What Is Fiscal Capacity?
Fiscal capacity, in economics, is the ability of government, groups, institutions, etc. to generate revenue. The fiscal capacity of governments depends on a variety of factors including those that contribute to the tax base; the government’s ability to efficiently tax; compensating behavior among taxed individuals, markets, and asset prices; and access to other non-tax forms of revenue.
- Fiscal capacity is the total revenue that a government can realistically raise given the available tax base, the various constraints it faces, and the availability of non-tax sources of revenue.
- Fiscal capacity starts with the available tax base, or the amount of wealth and income under the taxing authority’s jurisdiction.
- Physical, political, administrative, and economic factors create constraints on a government’s ability to fully exploit its tax base, limiting fiscal capacity from taxation.
- Other non-tax sources of revenue, such as intergovernmental transfers or natural resource sales, may also contribute to a government’s total fiscal capacity.
Understanding Fiscal Capacity
In order to fund basic operations, provide public goods, and achieve other policy objectives, governments need revenue, which they can raise by imposing taxes, selling assets or resources, or receiving transfer payments from other outside governments or other entities. Fiscal capacity is the degree to which a government is able to raise such revenues.
When governments develop their fiscal policy, determining fiscal capacity is an important step. Identifying fiscal capacity gives governments a good idea of the different programs and services that they will be able to provide to their citizens. The theory behind fiscal capacity can also be used by other groups, such as school districts, who need to determine what they will be able to provide to their students.
Raw fiscal capacity starts with a government’s available tax base. The famous American bank robber, Willie Sutton, when asked why he robbed banks is reputed to have replied, “Because that’s where the money is.” A government’s fiscal policy fundamentally starts in the same way: by assessing where the various sources of wealth and income in its community lie. The valuable real estate, profitable businesses, and personal incomes of its citizens and subjects, and those with whom they transact business, from which a government can extract revenue make up the tax base. The wealthier and more productive the available population of potential taxpayers that a government has access to, the larger the tax base and the base fiscal capacity.
However, other factors may influence a government’s ability to actually collect revenue from the tax base. A government’s ability to tax certain types of property, income, or economic activity may be limited by constraints placed upon it by voters, by constitutional restrictions, or by other governmental entities (perhaps so that they may tax it themselves). Beyond these constraints, a government’s technical and logistical capacity to administer, collect, and enforce a given tax may be finite and insufficient to fully exploit the existing tax base. Like any entity or organization, governments are subject to the fundamental economic problem of scarcity, and inevitably face trade-offs in how they allocate the scarce labor and equipment that they actually use to tax.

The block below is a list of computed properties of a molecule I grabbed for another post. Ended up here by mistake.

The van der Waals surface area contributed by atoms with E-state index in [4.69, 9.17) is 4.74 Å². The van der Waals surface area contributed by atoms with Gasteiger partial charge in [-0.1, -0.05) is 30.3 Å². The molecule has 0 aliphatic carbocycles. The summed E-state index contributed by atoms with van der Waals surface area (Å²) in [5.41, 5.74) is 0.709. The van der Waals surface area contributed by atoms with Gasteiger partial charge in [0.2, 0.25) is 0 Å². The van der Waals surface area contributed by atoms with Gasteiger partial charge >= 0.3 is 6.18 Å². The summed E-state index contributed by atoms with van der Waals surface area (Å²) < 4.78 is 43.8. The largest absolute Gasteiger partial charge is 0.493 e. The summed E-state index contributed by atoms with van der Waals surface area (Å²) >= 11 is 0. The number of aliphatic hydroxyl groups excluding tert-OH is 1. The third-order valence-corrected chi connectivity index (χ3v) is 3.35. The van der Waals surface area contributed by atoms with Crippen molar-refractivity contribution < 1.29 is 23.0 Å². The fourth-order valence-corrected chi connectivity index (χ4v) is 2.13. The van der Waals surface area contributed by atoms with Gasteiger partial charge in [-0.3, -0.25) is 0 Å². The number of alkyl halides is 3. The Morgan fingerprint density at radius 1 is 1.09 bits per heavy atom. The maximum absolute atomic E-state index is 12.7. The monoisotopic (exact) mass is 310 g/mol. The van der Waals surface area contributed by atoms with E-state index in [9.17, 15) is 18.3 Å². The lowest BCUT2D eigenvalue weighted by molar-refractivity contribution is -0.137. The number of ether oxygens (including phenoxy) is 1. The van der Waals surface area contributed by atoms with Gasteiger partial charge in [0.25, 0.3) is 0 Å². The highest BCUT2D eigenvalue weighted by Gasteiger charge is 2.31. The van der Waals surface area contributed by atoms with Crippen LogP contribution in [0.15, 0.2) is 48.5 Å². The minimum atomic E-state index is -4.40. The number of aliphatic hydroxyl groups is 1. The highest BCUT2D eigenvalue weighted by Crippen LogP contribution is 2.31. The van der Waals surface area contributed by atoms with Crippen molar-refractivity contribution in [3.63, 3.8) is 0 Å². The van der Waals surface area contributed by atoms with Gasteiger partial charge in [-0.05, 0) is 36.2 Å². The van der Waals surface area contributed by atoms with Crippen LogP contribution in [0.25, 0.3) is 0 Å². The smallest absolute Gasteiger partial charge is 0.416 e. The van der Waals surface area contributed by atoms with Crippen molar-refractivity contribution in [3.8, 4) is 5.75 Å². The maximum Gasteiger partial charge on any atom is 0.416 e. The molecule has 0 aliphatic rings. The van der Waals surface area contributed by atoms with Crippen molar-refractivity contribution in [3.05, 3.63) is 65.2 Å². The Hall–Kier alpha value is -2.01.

Actual fiscal capacity can also be limited by compensating behavior on the part of businesses and individuals who are subject to taxes, which may reduce the amount that the tax base can actually be taxed. The Laffer Curve is a famous illustration of this kind of limit on a government’s ability to extract the full value of its tax base. Taxing any activity will to some degree discourage that activity, reducing the apparent tax base available. Some taxes may even be deliberately intended to reduce certain activities over time, such as taxes on cigarettes or carbon taxes, but in doing so also obviously reduce the revenue that can be raised thereby. Market participants can capitalize the burden of property taxes (and expected future increases in property taxes) on real estate or other assets into the market values of assets, potentially directly reducing the size of the tax base.
People may be able to avoid or evade a tax by physically moving beyond a government’s jurisdiction or by transferring activity into the informal economy. Governments with weak ability to monitor economic activity or enforce tax law may be especially vulnerable to this. Lastly, increasing taxes may evoke political resistance depending on the preferences and attitudes of voters, the degree of political voice and participation given to the people, and the extent to which voters and taxpayers are the same people. This can place a firm limit on a government’s fiscal capacity even with an apparently large and wealthy tax base.
Beyond taxes, governments may have access to other sources of revenue that can contribute to their fiscal capacity. Transfers from other governments, such as grants from the U.S. federal government to state and local governments, can increase fiscal capacity but are normally subject to a variety of political considerations for their size and availability. Some governments may directly lay claim to various natural resources such as crude oil reserves or undeveloped land, which can be sold off for revenue. The market prices of these resources and the specifics of contracts involved in selling them (or partial rights to them) will determine their contribution to a government’s fiscal capacity.